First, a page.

The Federalist Society: Architects of the American dystopia
The US Supreme Court has become nothing but an enforcer of the current conservative agenda – but how did we get here?
Last week was one of the most consequential weeks in the history of the United States Supreme Court – and perhaps that of the country itself.
In a matter of days, the court shielded police officers from being sued for Miranda violations; further broadened its already expansive interpretation of gun rights; narrowed the separation of church and state when it comes to religious education; and overturned Roe v Wade, eliminating the right to abortion and eroding the underlying rights to privacy and control over one’s own body upon which Roe had been built.
Millions of people who are infuriated, terrified or dismayed by the Supreme Court’s decisions have put the blame for these outcomes on different people: The conservative justices themselves who set aside precedent to enact their agenda; Donald Trump, Mitch McConnell and the other Republicans who nominated and confirmed these judges; and of course ineffective Democrats who failed to heed warning signs that such results were on their way and do something to avert the looming threats.
Amid all the recriminations, some opponents of the court’s recent decisions have held one organisation in particular responsible for these developments: The Federalist Society for Law and Public Policy Studies, an organisation that is far from a household name, but that wields almost unparalleled power within the US government.
The Federalist Society, as it is commonly known by the people who are even aware of its existence, started out in the 1980s as a debating society for conservative students at a handful of elite American law schools such as Yale and the University of Chicago.
Initially, the main purpose of the organisation was to provide space for conservatives on university campuses to develop arguments against what they saw as domineering liberal interpretations of the law. The Federalist Society instead promoted an approach called “textualism” or “originalism”, which its proponents say interprets laws based on the plain meaning of their wording and the ways in which they were understood at the time they were passed.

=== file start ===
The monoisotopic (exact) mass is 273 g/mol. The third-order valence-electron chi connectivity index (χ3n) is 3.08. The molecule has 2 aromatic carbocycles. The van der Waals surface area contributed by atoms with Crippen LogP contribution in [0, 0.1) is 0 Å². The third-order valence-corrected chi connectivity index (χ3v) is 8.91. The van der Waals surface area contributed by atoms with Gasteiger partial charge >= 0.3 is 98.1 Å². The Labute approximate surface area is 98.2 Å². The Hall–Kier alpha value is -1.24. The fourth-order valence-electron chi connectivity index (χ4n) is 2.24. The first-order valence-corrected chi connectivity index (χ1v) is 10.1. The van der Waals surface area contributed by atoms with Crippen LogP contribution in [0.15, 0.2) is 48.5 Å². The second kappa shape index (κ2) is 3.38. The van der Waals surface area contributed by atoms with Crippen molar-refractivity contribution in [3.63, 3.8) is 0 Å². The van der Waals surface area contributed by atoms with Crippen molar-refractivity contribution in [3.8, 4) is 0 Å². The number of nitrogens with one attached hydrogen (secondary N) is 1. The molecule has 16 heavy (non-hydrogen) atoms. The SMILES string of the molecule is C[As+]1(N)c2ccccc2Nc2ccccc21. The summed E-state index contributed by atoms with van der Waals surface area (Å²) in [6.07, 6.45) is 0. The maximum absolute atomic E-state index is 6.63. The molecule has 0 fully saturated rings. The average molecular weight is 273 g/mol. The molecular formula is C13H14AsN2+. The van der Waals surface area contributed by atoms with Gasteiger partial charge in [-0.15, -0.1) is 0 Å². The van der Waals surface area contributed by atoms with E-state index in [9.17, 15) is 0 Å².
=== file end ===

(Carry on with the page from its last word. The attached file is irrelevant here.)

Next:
But as many other groups and societies started in the Reagan era, the Federalist Society quickly grew beyond its original role as a campus-based conservative discussion group. In a matter of a few decades, alongside the NRA, Family Research Council, the Heritage Foundation, and others, the Federalist Society became an expansive and extremely politically influential network counting among its members countless influential judges, attorneys and scholars.
On paper, the organisation still claims that it is merely a legal debating society that does not “lobby for legislation, take policy positions, or sponsor or endorse nominees and candidates for public service”. These claims are almost laughably absurd. Over the years, the Federalist Society has become the single most powerful force influencing the American judiciary.
Beginning with Ronald Reagan, the Federalist Society has developed extensive connections with every Republican administration. The organisation and the GOP have created a pipeline to the judiciary, making Federalist Society membership almost a prerequisite to gaining a judicial appointment during periods of Republican control. All six of the Republican-appointed justices currently on the Supreme Court are affiliated with the society, as were nearly all of the federal judges appointed by Trump.
Leonard Leo, the society’s executive vice president, has been perhaps the single most influential person responsible for building the Supreme Court’s conservative majority, having played major roles in the confirmation of all six conservative justices. Leo personally drafted lists of acceptable nominees for each of Trump’s three Supreme Court picks, and he helped both presidents Trump and George W Bush strategise about how to get their picks confirmed. Leo’s control over the Republican nomination process has been so extensive that the Trump White House was said to have “outsourced” the process to Leo.